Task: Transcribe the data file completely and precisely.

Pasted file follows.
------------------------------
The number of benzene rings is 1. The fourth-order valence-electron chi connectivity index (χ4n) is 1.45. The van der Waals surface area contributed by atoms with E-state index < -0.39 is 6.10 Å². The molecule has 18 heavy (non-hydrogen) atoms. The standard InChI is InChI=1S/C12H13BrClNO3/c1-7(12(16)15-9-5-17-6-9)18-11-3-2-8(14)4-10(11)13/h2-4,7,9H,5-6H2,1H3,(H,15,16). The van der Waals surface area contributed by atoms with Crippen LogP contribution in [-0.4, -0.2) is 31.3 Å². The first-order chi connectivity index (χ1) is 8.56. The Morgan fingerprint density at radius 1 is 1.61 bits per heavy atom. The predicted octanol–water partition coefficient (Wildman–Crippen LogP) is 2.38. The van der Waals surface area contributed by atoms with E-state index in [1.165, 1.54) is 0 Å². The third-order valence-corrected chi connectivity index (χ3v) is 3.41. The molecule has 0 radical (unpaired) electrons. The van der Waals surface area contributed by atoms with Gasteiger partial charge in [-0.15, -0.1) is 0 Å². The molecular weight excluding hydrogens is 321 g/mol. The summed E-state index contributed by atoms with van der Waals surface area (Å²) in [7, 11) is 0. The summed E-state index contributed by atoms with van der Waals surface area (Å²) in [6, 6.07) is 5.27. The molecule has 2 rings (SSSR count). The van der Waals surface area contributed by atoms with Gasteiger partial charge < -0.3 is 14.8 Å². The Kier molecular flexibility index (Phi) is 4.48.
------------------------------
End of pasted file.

The number of benzene rings is 1. The fourth-order valence-electron chi connectivity index (χ4n) is 1.45. The van der Waals surface area contributed by atoms with E-state index < -0.39 is 6.10 Å². The molecule has 18 heavy (non-hydrogen) atoms. The standard InChI is InChI=1S/C12H13BrClNO3/c1-7(12(16)15-9-5-17-6-9)18-11-3-2-8(14)4-10(11)13/h2-4,7,9H,5-6H2,1H3,(H,15,16). The van der Waals surface area contributed by atoms with Crippen LogP contribution in [-0.4, -0.2) is 31.3 Å². The first-order chi connectivity index (χ1) is 8.56. The Morgan fingerprint density at radius 1 is 1.61 bits per heavy atom. The predicted octanol–water partition coefficient (Wildman–Crippen LogP) is 2.38. The van der Waals surface area contributed by atoms with E-state index in [1.165, 1.54) is 0 Å². The third-order valence-corrected chi connectivity index (χ3v) is 3.41. The molecule has 0 radical (unpaired) electrons. The van der Waals surface area contributed by atoms with Gasteiger partial charge in [-0.15, -0.1) is 0 Å². The molecular weight excluding hydrogens is 321 g/mol. The summed E-state index contributed by atoms with van der Waals surface area (Å²) in [7, 11) is 0. The summed E-state index contributed by atoms with van der Waals surface area (Å²) in [6, 6.07) is 5.27. The molecule has 2 rings (SSSR count). The van der Waals surface area contributed by atoms with Gasteiger partial charge < -0.3 is 14.8 Å². The Kier molecular flexibility index (Phi) is 4.48.